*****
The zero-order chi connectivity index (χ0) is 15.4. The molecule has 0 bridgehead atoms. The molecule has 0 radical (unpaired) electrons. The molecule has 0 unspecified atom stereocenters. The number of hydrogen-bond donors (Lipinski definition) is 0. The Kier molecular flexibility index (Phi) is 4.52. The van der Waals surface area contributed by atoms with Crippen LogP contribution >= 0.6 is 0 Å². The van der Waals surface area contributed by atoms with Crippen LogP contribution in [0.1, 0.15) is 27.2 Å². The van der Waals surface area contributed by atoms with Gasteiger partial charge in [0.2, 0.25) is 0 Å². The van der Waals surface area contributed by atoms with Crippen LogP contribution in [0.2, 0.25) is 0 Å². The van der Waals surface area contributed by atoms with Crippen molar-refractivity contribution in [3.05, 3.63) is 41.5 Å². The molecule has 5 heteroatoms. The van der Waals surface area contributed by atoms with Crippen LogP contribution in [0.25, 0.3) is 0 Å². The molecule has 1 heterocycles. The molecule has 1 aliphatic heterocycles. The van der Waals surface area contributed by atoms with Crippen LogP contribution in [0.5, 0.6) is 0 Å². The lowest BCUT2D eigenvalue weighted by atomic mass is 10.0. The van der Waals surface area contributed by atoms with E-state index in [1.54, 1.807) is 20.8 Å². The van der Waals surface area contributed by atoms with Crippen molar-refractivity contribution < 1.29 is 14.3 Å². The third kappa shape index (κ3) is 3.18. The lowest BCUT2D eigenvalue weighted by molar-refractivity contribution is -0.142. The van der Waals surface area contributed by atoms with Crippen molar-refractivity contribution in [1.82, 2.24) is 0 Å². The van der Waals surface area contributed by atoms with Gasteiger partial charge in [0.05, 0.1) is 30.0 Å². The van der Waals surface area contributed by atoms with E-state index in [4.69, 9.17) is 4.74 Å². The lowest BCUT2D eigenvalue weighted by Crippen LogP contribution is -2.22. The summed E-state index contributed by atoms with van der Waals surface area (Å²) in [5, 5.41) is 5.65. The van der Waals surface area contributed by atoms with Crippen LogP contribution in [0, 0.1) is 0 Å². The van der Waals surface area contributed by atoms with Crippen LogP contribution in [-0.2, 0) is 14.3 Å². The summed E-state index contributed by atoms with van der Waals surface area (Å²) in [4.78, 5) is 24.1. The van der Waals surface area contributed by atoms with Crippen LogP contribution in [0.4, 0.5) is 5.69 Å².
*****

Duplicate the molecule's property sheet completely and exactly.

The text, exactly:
The zero-order chi connectivity index (χ0) is 15.4. The molecule has 0 bridgehead atoms. The molecule has 0 radical (unpaired) electrons. The molecule has 0 unspecified atom stereocenters. The number of hydrogen-bond donors (Lipinski definition) is 0. The Kier molecular flexibility index (Phi) is 4.52. The van der Waals surface area contributed by atoms with Crippen LogP contribution >= 0.6 is 0 Å². The van der Waals surface area contributed by atoms with Crippen LogP contribution in [0.1, 0.15) is 27.2 Å². The van der Waals surface area contributed by atoms with Gasteiger partial charge in [0.2, 0.25) is 0 Å². The van der Waals surface area contributed by atoms with Crippen LogP contribution in [0.2, 0.25) is 0 Å². The van der Waals surface area contributed by atoms with Crippen molar-refractivity contribution in [3.05, 3.63) is 41.5 Å². The molecule has 5 heteroatoms. The van der Waals surface area contributed by atoms with Crippen LogP contribution in [0.25, 0.3) is 0 Å². The molecule has 1 heterocycles. The molecule has 1 aliphatic heterocycles. The van der Waals surface area contributed by atoms with Crippen LogP contribution in [0.5, 0.6) is 0 Å². The lowest BCUT2D eigenvalue weighted by atomic mass is 10.0. The van der Waals surface area contributed by atoms with E-state index in [1.54, 1.807) is 20.8 Å². The van der Waals surface area contributed by atoms with Crippen molar-refractivity contribution < 1.29 is 14.3 Å². The third kappa shape index (κ3) is 3.18. The lowest BCUT2D eigenvalue weighted by molar-refractivity contribution is -0.142. The van der Waals surface area contributed by atoms with Crippen molar-refractivity contribution in [1.82, 2.24) is 0 Å². The van der Waals surface area contributed by atoms with Gasteiger partial charge in [0.05, 0.1) is 30.0 Å². The van der Waals surface area contributed by atoms with E-state index in [4.69, 9.17) is 4.74 Å². The lowest BCUT2D eigenvalue weighted by Crippen LogP contribution is -2.22. The summed E-state index contributed by atoms with van der Waals surface area (Å²) in [5, 5.41) is 5.65. The van der Waals surface area contributed by atoms with Crippen LogP contribution in [0, 0.1) is 0 Å². The van der Waals surface area contributed by atoms with Crippen LogP contribution in [-0.2, 0) is 14.3 Å². The summed E-state index contributed by atoms with van der Waals surface area (Å²) in [4.78, 5) is 24.1. The van der Waals surface area contributed by atoms with Crippen LogP contribution in [0.4, 0.5) is 5.69 Å².